Simon & Schuster's Atria Publishing Group and United Talent Agency have founded Keywords Press, an imprint that will publish books by Internet entertainers, the New York Times reported. The focus is on YouTube stars, and already Keywords has signed deals with Shane Dawson, Justine Ezarik (aka iJustine), Connor Franta, Joey Graceffa and Shay Butler, creator of the ShayTards, who together have, the Times said, "about 20 million YouTube subscribers and have posted videos generating two billion views."

Atria president and publisher Judith Curr said that Keywords will publish six to 10 titles a year, ranging from "serious to comedic, fiction to nonfiction, practical advice to personal memoir. Not to be too grand about it, but books are coming to YouTube for the first time. It gives us access to a whole new talent pool."

Most Keywords books will be crowdsourced, and the publishing process should be much faster than for traditional books.

Asked about her book, future author Ezarik said, "I have so many random, behind-the-scenes stories to tell, and I really want it to be inspirational. But I also want to know what my fans want my book to be like." She added that she hopes the book will be successful enough to turn into a movie or TV series.


New Press: Rap on Trial: Race, Lyrics, and Guilt in America by Erik Nelson and Andrea Dennis, foreword by Killer Mike


Chipotle's 'Cultivating Thought' Doesn't Cultivate Latinos

Chipotle's new "Cultivating Thought" author series, which was unveiled last week, has been criticized for omitting Latinos. Jacket Copy reported that an "influential group of people has taken offense--the Latino literati, who quickly pointed out that the company (whose full name, after all, is Chipotle Mexican Grill) had failed to include a single Mexican, Mexican American or otherwise Latino writer in the 10 authors and storytellers asked to participate."

Writers Lisa Alvarez and Alex Espinoza have created a Facebook page called "Cultivating Invisibility: Chipotle's Missing Mexicans," Jacket Copy noted, adding that a number of Latino writers and readers "are posting pictures of their own cups with stories written on them."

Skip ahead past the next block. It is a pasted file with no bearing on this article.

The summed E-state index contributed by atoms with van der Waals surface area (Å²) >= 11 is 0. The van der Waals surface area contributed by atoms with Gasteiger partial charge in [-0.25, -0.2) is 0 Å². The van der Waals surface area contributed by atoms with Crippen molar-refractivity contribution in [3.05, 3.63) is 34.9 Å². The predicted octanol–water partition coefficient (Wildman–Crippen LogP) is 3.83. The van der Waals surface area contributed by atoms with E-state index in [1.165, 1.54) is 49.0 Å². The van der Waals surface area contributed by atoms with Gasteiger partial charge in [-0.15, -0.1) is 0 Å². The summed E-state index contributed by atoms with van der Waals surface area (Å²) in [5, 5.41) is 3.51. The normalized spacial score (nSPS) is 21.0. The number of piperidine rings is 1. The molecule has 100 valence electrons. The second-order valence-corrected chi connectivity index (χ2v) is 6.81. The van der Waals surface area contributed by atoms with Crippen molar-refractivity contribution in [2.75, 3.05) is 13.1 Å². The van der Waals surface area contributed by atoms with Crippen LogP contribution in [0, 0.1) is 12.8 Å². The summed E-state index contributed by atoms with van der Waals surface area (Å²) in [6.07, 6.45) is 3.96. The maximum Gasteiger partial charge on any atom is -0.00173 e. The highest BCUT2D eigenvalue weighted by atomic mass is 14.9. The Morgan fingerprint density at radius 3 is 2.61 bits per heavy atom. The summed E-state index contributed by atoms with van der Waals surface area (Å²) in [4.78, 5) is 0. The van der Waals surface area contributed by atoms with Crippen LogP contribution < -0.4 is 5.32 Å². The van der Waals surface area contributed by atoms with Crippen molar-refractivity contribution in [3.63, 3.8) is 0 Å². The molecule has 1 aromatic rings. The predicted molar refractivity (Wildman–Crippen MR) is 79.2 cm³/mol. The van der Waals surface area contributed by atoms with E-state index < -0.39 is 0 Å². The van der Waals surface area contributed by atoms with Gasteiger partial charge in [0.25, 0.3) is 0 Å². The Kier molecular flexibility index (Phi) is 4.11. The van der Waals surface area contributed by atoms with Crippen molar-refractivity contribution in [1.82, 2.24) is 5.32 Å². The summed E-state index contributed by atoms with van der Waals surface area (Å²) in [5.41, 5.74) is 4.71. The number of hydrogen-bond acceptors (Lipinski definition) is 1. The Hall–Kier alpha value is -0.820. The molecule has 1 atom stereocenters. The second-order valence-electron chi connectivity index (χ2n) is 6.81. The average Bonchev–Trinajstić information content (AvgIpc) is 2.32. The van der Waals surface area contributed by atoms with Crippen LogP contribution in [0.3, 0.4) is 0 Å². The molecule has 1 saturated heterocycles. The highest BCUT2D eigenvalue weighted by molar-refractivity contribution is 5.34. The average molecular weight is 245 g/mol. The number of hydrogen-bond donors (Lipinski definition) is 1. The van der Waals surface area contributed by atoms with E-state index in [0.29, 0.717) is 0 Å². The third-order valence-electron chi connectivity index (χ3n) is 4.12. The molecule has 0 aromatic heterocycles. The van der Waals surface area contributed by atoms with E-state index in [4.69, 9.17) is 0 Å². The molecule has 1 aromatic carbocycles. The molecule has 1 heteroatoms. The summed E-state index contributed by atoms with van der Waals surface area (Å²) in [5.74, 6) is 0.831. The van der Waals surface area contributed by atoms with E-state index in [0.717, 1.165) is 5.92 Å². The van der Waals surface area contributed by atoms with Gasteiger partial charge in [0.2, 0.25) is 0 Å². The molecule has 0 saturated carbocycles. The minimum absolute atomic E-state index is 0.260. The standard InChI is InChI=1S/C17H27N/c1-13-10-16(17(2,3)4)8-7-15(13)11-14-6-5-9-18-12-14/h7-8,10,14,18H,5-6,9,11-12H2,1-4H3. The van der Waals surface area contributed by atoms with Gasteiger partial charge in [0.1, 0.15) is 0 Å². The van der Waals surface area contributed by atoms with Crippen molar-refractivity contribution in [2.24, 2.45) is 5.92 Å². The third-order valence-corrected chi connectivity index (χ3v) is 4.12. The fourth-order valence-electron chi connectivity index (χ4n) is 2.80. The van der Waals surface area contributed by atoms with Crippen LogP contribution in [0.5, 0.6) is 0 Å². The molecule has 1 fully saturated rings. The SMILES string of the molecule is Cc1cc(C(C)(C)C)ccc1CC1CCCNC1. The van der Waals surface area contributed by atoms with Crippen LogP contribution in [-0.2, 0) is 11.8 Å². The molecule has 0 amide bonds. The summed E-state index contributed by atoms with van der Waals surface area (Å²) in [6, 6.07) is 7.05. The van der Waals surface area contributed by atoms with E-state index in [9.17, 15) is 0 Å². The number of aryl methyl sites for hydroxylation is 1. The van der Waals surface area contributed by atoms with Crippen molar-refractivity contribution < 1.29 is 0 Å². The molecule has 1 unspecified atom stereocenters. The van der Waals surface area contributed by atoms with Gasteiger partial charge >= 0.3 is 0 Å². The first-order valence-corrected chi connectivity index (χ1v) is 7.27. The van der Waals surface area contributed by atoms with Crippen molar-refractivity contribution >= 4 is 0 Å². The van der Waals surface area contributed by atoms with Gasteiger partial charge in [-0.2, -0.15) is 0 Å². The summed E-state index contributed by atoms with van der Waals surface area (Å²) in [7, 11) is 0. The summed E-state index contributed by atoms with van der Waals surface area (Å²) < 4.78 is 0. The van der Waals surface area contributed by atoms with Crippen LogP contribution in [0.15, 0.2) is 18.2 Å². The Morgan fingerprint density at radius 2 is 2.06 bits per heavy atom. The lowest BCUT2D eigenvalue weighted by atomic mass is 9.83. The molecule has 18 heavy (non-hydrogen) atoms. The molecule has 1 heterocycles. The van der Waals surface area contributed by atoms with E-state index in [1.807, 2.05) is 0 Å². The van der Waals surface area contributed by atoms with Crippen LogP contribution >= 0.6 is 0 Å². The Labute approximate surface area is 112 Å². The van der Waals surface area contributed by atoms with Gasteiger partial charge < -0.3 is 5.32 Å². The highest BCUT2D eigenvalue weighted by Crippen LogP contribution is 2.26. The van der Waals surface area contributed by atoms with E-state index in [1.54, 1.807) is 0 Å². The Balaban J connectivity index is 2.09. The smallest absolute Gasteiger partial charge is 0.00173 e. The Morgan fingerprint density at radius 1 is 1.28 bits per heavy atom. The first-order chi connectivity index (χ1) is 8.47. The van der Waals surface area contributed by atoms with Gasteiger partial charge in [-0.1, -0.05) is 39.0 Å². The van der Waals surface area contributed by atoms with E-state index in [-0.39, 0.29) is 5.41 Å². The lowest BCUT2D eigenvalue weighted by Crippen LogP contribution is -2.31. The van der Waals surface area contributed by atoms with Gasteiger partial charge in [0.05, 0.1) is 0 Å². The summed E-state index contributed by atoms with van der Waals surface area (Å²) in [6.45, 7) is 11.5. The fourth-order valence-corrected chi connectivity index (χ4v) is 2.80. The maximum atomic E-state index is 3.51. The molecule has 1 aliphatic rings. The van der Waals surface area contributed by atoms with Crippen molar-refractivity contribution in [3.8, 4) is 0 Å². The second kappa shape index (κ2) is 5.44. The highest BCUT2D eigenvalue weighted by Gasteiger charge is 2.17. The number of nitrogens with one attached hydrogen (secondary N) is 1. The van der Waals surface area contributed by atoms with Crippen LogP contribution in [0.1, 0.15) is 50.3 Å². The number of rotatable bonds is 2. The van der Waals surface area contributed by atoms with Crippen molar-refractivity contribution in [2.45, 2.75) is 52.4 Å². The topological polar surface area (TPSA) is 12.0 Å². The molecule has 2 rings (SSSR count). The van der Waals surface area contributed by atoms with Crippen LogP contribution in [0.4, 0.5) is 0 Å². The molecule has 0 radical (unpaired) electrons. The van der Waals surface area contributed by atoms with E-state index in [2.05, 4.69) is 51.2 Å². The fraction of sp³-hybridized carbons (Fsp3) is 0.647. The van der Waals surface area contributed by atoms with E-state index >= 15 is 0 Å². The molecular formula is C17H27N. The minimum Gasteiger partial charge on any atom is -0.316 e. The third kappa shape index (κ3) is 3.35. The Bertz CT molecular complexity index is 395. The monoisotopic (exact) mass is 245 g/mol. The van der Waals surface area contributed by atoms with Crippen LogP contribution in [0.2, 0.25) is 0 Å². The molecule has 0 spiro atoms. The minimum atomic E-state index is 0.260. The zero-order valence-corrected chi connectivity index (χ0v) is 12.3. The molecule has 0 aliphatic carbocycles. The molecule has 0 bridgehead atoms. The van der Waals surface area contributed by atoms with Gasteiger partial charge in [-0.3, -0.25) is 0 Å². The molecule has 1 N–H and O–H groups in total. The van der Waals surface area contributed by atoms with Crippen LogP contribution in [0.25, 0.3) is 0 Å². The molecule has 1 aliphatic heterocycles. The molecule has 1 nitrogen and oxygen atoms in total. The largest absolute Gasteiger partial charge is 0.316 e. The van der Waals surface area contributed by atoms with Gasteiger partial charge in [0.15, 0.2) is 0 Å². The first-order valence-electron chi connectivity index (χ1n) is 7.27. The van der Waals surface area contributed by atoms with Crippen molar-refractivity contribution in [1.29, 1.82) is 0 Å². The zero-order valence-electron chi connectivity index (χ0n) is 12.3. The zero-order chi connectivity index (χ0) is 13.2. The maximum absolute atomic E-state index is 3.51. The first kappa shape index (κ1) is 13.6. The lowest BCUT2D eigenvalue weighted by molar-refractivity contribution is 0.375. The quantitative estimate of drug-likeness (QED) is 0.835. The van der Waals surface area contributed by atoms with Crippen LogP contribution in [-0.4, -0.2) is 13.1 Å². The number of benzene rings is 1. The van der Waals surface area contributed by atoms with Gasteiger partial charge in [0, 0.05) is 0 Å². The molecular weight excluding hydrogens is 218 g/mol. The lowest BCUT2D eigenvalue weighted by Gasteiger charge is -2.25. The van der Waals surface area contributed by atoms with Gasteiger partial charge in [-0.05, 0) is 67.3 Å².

Amazon's 'Most Well-Read' Cities in U.S.

Amazon released its fourth annual list of the most well-read cities in the U.S., which was determined by compiling sales data of all book, magazine and newspaper sales in both print and Kindle format from April 2013 to April 2014, on a per capita basis in cities with more than 100,000 residents. This year's top 20:

 1. Alexandria, Va.

11. St. Louis, Mo.
 2. Miami, Fla.
12. Pittsburgh, Pa.
 3. Knoxville, Tenn.
13. Vancouver, Wash.
 4. Seattle, Wash.
14. Salt Lake City, Utah
 5. Orlando, Fla.
15. Atlanta, Ga.
 6. Ann Arbor, Mich.
16. Gainesville, Fla.
 7. Berkeley, Calif.
17. Dayton, Ohio
 8. Cambridge, Mass.
18. Clearwater, Fla.
 9. Cincinnati, Ohio
19. Richmond, Va.
10. Columbia, S.C.
20. Tallahassee, Fla.

G.L.O.W. - Galley Love of the Week
Be the first to have an advance copy!
The Yellow Bird Sings
by Jennifer Rosner

What happens when a child's love of music must be silenced in exchange for survival? Such is the sacrifice made during World War II by a young Jewish mother who goes into hiding with her bright, inquisitive five-year-old daughter. As their plight becomes increasingly dire, the two find comfort by imagining a yellow bird that sings the songs they dream will once again be theirs. The Yellow Bird Sings "affects people in a rather profound way," said Amy Einhorn, executive vice-president and publisher of Flatiron Books. "It's about the power of a mother’s love, the music of the living and the silence of the dead, and how in order to survive sometimes we need to forget." --Melissa Firman
 

(Flatiron Books, $25.99 hardcover, 9781250179760, March 3, 2020)

CLICK TO ENTER


#ShelfGLOW
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Notes

Image of the Day: Curiosity's Cats in Conversation